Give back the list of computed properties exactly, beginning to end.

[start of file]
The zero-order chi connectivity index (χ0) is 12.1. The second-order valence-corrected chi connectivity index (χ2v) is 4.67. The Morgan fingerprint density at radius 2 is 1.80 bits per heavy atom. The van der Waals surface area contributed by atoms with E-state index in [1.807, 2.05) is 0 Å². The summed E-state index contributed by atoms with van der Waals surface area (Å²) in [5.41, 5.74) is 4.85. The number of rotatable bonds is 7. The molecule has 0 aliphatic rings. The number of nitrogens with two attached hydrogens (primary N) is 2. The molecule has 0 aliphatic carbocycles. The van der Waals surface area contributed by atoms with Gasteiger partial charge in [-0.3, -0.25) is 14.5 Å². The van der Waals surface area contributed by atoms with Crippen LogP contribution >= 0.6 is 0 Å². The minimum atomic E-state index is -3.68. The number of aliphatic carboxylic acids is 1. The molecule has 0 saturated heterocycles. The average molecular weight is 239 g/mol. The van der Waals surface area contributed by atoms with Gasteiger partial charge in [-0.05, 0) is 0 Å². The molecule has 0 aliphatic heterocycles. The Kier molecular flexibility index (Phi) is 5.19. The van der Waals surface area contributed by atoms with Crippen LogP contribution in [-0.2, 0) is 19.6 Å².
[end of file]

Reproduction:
The zero-order chi connectivity index (χ0) is 12.1. The second-order valence-corrected chi connectivity index (χ2v) is 4.67. The Morgan fingerprint density at radius 2 is 1.80 bits per heavy atom. The van der Waals surface area contributed by atoms with E-state index in [1.807, 2.05) is 0 Å². The summed E-state index contributed by atoms with van der Waals surface area (Å²) in [5.41, 5.74) is 4.85. The number of rotatable bonds is 7. The molecule has 0 aliphatic rings. The number of nitrogens with two attached hydrogens (primary N) is 2. The molecule has 0 aliphatic carbocycles. The van der Waals surface area contributed by atoms with Gasteiger partial charge in [-0.3, -0.25) is 14.5 Å². The van der Waals surface area contributed by atoms with Crippen LogP contribution >= 0.6 is 0 Å². The minimum atomic E-state index is -3.68. The number of aliphatic carboxylic acids is 1. The molecule has 0 saturated heterocycles. The average molecular weight is 239 g/mol. The van der Waals surface area contributed by atoms with Gasteiger partial charge in [-0.05, 0) is 0 Å². The molecule has 0 aliphatic heterocycles. The Kier molecular flexibility index (Phi) is 5.19. The van der Waals surface area contributed by atoms with Crippen LogP contribution in [-0.2, 0) is 19.6 Å².